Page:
When using a new library such as flask, you can improve you developer effectiveness by being familiar with the most common questions that come up when using the python flask library. Using the Stack Overflow Data Explorer tool, we’ve determined the top 10 most popular flask questions & answers by daily views on Stack Overflow to to be familiar with. Check out the top 10 flask questions & answers below:

1. Why does my javascript code receive a “no ‘access-control-allow-origin’ header is present on the requested resource” error, while postman does not?

If I understood it right you are doing an XMLHttpRequest to a different domain than your page is on. So the browser is blocking it as it usually allows a request in the same origin for security reasons. You need to do something different when you want to do a cross-domain request. A tutorial about how to achieve that is Using CORS.

When you are using Postman they are not restricted by this policy. Quoted from Cross-Origin XMLHttpRequest:

Regular web pages can use the XMLHttpRequest object to send and receive data from remote servers, but they’re limited by the same origin policy. Extensions aren’t so limited. An extension can talk to remote servers outside of its origin, as long as it first requests cross-origin permissions.

2. Get the data received in a flask request?

The docs describe the attributes available on the request object (from flask import request) during a request. In most common cases request.data will be empty because it’s used as a fallback:

request.data Contains the incoming request data as string in case it came with a mimetype Flask does not handle.

  • request.args: the key/value pairs in the URL query string
  • request.form: the key/value pairs in the body, from a HTML post form, or JavaScript request that isn’t JSON encoded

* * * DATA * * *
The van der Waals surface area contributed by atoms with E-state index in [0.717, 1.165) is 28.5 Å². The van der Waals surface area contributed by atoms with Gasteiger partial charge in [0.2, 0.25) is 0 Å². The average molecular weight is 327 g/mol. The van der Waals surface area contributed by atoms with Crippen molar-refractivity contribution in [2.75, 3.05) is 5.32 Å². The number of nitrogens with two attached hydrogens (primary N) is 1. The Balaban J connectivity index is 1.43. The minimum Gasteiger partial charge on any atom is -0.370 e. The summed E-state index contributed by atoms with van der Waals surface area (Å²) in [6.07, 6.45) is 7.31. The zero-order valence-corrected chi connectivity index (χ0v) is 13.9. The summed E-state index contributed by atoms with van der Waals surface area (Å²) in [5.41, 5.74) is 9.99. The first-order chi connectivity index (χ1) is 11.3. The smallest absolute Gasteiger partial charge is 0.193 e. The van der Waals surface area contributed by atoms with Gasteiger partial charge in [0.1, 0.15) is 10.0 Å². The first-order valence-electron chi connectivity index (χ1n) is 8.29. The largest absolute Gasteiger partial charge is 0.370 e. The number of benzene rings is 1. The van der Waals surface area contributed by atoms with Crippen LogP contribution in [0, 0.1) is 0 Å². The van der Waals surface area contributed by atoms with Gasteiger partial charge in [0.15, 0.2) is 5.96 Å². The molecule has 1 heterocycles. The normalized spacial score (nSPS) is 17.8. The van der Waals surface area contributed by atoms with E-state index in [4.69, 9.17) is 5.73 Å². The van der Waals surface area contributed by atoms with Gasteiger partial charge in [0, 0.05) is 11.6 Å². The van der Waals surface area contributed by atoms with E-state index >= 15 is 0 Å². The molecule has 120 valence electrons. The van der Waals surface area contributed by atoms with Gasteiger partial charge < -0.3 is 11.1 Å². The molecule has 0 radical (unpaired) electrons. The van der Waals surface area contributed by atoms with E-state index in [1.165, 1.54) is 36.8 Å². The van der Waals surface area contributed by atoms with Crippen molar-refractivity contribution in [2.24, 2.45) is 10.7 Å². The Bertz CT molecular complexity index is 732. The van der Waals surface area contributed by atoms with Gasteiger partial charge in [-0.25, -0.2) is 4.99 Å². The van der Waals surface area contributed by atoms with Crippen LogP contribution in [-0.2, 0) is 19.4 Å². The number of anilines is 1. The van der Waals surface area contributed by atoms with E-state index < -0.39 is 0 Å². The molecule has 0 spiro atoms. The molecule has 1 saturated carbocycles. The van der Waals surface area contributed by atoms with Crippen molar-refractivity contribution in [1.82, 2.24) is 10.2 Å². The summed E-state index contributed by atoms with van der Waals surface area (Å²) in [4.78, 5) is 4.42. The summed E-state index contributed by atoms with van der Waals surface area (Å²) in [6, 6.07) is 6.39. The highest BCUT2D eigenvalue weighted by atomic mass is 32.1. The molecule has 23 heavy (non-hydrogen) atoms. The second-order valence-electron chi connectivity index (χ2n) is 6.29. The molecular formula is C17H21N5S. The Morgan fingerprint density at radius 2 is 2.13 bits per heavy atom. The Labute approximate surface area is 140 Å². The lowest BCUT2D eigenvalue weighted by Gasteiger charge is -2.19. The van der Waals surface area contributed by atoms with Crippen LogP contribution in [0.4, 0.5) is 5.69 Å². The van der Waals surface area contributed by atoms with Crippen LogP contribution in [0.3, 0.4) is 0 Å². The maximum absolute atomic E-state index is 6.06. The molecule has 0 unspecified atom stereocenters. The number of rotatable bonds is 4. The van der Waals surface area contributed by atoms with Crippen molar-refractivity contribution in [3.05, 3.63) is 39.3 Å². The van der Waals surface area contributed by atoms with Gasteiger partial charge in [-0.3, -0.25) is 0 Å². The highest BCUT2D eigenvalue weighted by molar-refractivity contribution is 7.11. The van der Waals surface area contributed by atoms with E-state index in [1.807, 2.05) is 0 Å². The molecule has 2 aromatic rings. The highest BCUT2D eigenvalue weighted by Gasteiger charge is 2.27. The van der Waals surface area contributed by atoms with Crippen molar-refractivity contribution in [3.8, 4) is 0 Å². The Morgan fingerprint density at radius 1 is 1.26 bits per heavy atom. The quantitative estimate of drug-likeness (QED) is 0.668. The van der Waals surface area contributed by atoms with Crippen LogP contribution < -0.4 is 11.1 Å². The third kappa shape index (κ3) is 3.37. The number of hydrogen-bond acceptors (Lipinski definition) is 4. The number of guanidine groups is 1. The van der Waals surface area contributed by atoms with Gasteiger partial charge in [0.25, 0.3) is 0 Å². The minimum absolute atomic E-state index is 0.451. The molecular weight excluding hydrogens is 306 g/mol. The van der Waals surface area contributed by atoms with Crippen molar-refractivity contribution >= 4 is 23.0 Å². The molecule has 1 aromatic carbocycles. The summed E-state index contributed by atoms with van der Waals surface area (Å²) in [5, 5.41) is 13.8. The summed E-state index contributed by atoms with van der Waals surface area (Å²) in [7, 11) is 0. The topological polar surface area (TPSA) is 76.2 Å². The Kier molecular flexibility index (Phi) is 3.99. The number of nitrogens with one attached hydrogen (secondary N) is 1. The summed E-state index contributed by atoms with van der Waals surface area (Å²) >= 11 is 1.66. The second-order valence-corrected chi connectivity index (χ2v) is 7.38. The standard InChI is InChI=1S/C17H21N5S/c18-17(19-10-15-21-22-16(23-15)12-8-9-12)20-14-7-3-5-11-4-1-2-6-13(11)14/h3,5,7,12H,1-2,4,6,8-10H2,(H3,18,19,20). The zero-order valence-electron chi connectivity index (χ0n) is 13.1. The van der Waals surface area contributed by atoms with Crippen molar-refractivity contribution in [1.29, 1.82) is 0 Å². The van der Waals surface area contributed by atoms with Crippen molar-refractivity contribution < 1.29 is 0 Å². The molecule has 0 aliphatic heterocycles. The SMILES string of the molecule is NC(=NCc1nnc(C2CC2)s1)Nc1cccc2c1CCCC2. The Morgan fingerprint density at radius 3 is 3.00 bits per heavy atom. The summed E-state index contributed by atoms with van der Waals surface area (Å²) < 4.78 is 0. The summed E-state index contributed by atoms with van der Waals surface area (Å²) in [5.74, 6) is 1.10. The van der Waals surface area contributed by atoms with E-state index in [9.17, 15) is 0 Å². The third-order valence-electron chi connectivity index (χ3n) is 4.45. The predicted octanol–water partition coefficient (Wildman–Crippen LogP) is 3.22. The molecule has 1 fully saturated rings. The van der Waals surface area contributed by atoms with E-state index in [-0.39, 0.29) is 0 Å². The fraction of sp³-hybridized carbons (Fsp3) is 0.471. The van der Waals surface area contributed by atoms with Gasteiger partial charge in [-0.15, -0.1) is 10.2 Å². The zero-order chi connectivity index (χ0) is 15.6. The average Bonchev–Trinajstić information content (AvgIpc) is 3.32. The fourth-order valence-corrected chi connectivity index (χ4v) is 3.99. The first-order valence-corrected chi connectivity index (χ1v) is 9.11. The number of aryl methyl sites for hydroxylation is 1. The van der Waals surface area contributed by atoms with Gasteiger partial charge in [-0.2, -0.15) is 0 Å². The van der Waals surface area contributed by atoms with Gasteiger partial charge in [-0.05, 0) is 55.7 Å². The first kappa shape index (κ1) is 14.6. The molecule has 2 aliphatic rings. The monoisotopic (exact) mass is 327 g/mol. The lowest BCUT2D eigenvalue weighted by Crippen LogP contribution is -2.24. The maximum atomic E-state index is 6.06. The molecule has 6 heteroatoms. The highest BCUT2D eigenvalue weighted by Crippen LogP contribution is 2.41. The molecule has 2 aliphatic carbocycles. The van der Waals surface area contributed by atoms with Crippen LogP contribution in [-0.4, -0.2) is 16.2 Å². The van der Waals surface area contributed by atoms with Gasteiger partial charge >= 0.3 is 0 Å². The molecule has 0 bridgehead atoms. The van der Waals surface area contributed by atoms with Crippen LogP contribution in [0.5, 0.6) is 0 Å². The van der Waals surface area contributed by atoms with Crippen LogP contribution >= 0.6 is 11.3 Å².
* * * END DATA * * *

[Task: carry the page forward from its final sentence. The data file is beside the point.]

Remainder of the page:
• request.files: the files in the body, which Flask keeps separate from form. HTML forms must use enctype=multipart/form-data or files will not be uploaded.
  • request.values: combined args and form, preferring args if keys overlap
  • request.json: parsed JSON data. The request must have the application/json content type, or use request.get_json(force=True) to ignore the content type.

All of these are MultiDict instances (except for json). You can access values using:

  • request.form['name']: use indexing if you know the key exists
  • request.form.get('name'): use get if the key might not exist
  • request.form.getlist('name'): use getlist if the key is sent multiple times and you want a list of values. get only returns the first value.

3. How to serve static files in flask?

The preferred method is to use NGINX or another web server to serve static files; they’ll be able to do it more efficiently than Flask.

However, you can use send_from_directory to send files from a directory, which can be pretty convenient in some situations:

from flask import Flask, request, send_from_directory

# set the project root directory as the static folder, you can set others.
app = Flask(__name__, static_url_path='')

@app.route('/js/<path:path>')
def send_js(path):
    return send_from_directory('js', path)

if __name__ == "__main__":
    app.run()

Alternatively, you could use app.send_file or app.send_static_file, but this is highly discouraged as it can lead to security risks with user-supplied paths; send_from_directory was designed to control those risks.

4. Flask importerror: no module named flask?

Try deleting the virtualenv you created. Then create a new virtualenv with:

virtualenv flask

Then:

cd flask